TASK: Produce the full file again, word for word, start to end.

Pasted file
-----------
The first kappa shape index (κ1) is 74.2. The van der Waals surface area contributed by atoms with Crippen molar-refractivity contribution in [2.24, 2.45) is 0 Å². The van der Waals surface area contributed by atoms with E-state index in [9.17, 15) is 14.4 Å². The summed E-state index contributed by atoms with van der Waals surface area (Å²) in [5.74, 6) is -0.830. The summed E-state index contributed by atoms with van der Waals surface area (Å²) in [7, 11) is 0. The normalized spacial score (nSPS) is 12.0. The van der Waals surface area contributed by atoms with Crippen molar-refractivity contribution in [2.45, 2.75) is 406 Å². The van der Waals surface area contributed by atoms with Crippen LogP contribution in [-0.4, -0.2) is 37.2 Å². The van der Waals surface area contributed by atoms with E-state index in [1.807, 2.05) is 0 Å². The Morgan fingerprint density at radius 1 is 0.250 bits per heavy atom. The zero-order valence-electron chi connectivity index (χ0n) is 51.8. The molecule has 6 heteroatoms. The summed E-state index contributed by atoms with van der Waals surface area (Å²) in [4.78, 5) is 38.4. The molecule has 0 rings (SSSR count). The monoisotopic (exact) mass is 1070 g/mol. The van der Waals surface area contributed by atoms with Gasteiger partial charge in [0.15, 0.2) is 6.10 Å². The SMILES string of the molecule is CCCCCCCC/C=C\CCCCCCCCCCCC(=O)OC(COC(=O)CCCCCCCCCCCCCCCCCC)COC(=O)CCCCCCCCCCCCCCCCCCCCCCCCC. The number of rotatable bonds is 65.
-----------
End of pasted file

The first kappa shape index (κ1) is 74.2. The van der Waals surface area contributed by atoms with Crippen molar-refractivity contribution in [2.24, 2.45) is 0 Å². The van der Waals surface area contributed by atoms with E-state index in [9.17, 15) is 14.4 Å². The summed E-state index contributed by atoms with van der Waals surface area (Å²) in [5.74, 6) is -0.830. The summed E-state index contributed by atoms with van der Waals surface area (Å²) in [7, 11) is 0. The normalized spacial score (nSPS) is 12.0. The van der Waals surface area contributed by atoms with Crippen molar-refractivity contribution in [2.45, 2.75) is 406 Å². The van der Waals surface area contributed by atoms with Crippen LogP contribution in [-0.4, -0.2) is 37.2 Å². The van der Waals surface area contributed by atoms with E-state index in [1.807, 2.05) is 0 Å². The Morgan fingerprint density at radius 1 is 0.250 bits per heavy atom. The zero-order valence-electron chi connectivity index (χ0n) is 51.8. The molecule has 6 heteroatoms. The summed E-state index contributed by atoms with van der Waals surface area (Å²) in [4.78, 5) is 38.4. The molecule has 0 rings (SSSR count). The monoisotopic (exact) mass is 1070 g/mol. The van der Waals surface area contributed by atoms with Gasteiger partial charge in [0.15, 0.2) is 6.10 Å². The SMILES string of the molecule is CCCCCCCC/C=C\CCCCCCCCCCCC(=O)OC(COC(=O)CCCCCCCCCCCCCCCCCC)COC(=O)CCCCCCCCCCCCCCCCCCCCCCCCC. The number of rotatable bonds is 65.